TIFF 2019 day 1 round-up: The Band documentary, Armando Iannucci's David Copperfield kick off festival, India Pavilion inaugurated
The 44th Toronto International Film Festival kicked off on 5 September with a documentary celebration of Canada's own The Band and the premiere of Armando Iannucci's adaptation of David Copperfield.
Toronto: The 44th Toronto International Film Festival kicked off on 5 September with a documentary celebration of Canada's own The Band and the premiere of Armando Iannucci's adaptation of David Copperfield.
The start of North America's largest film festival heralds the beginning of the fall movie season and the coming Oscar race. It's a condensed awards season this year due to an earlier Academy Awards ceremony, adding a little more pressure on films to make a strong impression right out of the gate at Toronto.
India Pavilion, which aims to provide a platform to showcase Indian Cinema in the overseas market, was formally launched by Vikas Swarup, the Indian High Commissioner to Canada, at the 44th Toronto International Film Festival. The Pavilion also unveiled the poster and brochure of International Film Festival of India (IFFI), which celebrates its Golden Jubilee edition in Goa later this year.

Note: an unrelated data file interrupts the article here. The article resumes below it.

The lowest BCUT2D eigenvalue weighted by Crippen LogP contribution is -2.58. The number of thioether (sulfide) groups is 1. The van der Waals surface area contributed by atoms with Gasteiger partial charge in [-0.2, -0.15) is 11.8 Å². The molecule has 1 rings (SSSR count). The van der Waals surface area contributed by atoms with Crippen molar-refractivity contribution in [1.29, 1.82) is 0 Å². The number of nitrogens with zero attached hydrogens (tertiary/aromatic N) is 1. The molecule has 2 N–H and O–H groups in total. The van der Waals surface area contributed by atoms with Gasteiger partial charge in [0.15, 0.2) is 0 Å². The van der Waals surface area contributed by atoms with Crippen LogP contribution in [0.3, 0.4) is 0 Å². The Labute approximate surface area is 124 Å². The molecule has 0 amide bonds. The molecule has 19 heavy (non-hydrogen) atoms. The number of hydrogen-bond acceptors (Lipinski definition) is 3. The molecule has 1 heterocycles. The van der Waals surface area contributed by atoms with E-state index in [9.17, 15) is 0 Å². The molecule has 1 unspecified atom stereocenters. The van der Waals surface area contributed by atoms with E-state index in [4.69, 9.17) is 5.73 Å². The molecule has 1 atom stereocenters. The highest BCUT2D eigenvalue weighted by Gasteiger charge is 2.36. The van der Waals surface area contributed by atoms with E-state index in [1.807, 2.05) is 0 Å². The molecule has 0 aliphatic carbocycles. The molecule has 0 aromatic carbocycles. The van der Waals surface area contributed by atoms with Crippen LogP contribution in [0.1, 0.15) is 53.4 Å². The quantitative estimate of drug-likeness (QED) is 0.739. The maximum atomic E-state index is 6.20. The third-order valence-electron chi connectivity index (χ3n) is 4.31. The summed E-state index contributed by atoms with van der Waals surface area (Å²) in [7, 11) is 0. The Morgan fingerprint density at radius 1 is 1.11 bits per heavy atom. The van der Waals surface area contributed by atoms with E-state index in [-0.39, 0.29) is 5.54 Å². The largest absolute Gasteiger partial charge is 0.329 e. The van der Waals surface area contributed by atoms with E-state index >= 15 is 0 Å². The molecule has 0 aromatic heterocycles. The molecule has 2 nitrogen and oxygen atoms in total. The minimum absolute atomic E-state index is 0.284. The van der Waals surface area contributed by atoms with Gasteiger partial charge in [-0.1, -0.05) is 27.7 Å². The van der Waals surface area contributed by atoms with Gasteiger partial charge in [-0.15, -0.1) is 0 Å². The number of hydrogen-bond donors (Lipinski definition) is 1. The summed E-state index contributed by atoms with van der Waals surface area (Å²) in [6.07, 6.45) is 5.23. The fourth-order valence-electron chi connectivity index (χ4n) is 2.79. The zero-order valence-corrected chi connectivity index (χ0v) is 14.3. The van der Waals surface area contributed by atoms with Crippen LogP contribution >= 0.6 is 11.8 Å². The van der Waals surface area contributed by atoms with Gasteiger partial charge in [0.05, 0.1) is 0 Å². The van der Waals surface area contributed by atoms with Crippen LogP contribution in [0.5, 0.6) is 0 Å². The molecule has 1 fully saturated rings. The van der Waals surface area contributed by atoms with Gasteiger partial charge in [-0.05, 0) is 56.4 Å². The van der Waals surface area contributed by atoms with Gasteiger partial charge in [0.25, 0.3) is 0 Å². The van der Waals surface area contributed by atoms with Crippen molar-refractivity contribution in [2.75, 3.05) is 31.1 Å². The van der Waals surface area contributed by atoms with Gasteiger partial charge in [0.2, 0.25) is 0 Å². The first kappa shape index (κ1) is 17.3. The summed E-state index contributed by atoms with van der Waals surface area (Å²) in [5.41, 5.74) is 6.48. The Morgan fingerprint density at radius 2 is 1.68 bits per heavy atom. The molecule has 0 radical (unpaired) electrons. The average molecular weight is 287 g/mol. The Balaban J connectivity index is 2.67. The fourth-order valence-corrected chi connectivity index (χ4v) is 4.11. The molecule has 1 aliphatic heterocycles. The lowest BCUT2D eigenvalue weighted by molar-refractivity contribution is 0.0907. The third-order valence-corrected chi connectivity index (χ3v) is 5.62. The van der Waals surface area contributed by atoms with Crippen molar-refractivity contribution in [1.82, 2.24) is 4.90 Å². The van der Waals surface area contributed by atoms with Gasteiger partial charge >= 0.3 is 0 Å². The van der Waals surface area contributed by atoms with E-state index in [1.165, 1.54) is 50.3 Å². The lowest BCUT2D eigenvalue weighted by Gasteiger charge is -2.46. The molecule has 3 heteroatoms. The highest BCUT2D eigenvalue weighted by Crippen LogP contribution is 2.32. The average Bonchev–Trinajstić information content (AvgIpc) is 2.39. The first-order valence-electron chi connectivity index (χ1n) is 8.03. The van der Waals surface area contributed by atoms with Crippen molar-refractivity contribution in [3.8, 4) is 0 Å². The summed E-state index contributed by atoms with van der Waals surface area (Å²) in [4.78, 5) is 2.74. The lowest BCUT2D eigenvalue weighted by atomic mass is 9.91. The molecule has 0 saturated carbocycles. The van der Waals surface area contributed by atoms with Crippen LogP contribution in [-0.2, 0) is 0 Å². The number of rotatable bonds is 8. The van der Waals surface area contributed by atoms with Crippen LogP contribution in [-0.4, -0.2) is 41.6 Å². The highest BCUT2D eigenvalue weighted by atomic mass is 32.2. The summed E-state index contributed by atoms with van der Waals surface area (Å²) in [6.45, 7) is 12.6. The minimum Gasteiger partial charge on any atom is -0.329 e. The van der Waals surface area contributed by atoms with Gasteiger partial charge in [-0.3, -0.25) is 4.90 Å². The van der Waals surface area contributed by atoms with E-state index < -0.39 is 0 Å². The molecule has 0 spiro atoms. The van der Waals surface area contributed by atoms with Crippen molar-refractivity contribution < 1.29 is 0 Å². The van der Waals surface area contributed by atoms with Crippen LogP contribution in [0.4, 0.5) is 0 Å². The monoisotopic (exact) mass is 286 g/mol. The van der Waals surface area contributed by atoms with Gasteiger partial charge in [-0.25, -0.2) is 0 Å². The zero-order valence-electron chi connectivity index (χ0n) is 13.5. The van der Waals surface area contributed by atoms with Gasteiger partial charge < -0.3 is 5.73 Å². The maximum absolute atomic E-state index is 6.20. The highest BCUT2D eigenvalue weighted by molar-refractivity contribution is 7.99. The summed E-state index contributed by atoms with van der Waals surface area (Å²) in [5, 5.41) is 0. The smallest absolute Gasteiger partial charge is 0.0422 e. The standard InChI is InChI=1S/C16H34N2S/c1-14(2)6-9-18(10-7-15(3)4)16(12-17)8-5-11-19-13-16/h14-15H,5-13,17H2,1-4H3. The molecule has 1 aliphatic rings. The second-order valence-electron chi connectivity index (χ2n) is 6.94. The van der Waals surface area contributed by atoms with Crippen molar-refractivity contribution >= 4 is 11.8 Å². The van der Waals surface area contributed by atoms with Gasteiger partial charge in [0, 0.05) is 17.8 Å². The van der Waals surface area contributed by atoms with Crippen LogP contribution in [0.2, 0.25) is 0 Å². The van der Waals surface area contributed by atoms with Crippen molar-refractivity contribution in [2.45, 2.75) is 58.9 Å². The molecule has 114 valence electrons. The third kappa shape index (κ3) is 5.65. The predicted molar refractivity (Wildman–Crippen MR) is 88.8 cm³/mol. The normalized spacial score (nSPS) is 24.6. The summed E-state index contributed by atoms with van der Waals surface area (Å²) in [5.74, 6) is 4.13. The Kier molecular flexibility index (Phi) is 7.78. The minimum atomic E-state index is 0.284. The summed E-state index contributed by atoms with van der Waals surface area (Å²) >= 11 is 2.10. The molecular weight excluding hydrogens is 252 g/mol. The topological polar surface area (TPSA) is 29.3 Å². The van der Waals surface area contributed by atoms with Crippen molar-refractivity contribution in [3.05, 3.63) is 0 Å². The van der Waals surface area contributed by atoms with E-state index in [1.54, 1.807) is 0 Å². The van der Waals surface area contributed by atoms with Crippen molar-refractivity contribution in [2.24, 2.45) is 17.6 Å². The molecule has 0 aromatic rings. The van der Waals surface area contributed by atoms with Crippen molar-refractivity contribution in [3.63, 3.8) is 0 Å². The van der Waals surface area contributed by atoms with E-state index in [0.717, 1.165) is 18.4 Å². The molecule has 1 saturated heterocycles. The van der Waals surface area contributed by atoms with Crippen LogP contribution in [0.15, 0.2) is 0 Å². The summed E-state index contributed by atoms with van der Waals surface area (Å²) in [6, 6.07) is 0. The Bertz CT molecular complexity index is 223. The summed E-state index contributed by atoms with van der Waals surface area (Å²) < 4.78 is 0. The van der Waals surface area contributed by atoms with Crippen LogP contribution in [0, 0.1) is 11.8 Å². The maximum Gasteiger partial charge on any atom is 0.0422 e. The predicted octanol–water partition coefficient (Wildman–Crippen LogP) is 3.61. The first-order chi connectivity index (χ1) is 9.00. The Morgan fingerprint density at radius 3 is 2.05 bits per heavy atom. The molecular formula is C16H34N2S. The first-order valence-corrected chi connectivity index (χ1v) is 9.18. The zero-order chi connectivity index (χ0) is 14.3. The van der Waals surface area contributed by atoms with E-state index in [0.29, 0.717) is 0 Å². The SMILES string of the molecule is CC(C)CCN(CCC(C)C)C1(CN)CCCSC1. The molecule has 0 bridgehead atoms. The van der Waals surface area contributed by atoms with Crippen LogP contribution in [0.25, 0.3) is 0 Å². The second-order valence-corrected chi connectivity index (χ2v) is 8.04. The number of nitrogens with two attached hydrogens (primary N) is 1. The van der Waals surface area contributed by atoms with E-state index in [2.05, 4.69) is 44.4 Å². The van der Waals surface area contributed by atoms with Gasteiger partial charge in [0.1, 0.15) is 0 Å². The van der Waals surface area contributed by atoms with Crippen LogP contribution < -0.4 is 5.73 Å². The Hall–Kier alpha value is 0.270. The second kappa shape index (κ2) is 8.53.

"Indian movies have created new benchmark in film making globally. Every film festival today acknowledges the enormous potential of India's soft power. TIFF provides the ideal platform for the global outreach of the 50th International Film Festival of India (IFFI) 2019," Swarup said at the inauguration.
"Filmmakers of the global film fraternity have got an opportunity to understand the key elements of the festival and the impact of the Indian cinema on filmmaking globally," he added.
The Ministry of Information & Broadcasting in collaboration with Confederation of Indian Industry (CII) is participating at TIFF, which runs from 5 to 15 September.
The Indian delegation includes Chaitanya Prasad, Additional Director General, Directorate of Film Festivals and Dhanpreet Kaur, Deputy Secretary (Films), Ministry of Information & Broadcasting.
Indian content has a huge potential in the Canadian film market due to a strong presence of the Indian diaspora, a press release said, adding that the Pavilion will explore the opportunities to co-produce films with Canada with which India has a co-production treaty.
Eminent personalities present at the India Pavilion inauguration included Geoff Macnaughton, Director of Industry, TIFF; Hannah Fisher, Senior International Programme Consultant, Heartland Film Festival, Indianapolis, Indiana, USA; Roger Nair, CEO, Lionheart Production House; Jana Wolff, Head Marketing, European Film Market and Brittany Allan, Senior Coordinator - Industry, TIFF.
Among the films on tap at this year's TIFF are the Mr Rogers drama A Beautiful Day in the Neighborhood, with Tom Hanks, the Jennifer Lopez stripper revenge tale Hustlers, Eddie Murphy's Netflix film Dolemite Is My Name, the Christian Bale-Matt Damon auto-racing tale Ford v Ferrari, the legal drama Just Mercy, with Michael B Jordan, and Judy, with Renée Zellweger as Judy Garland.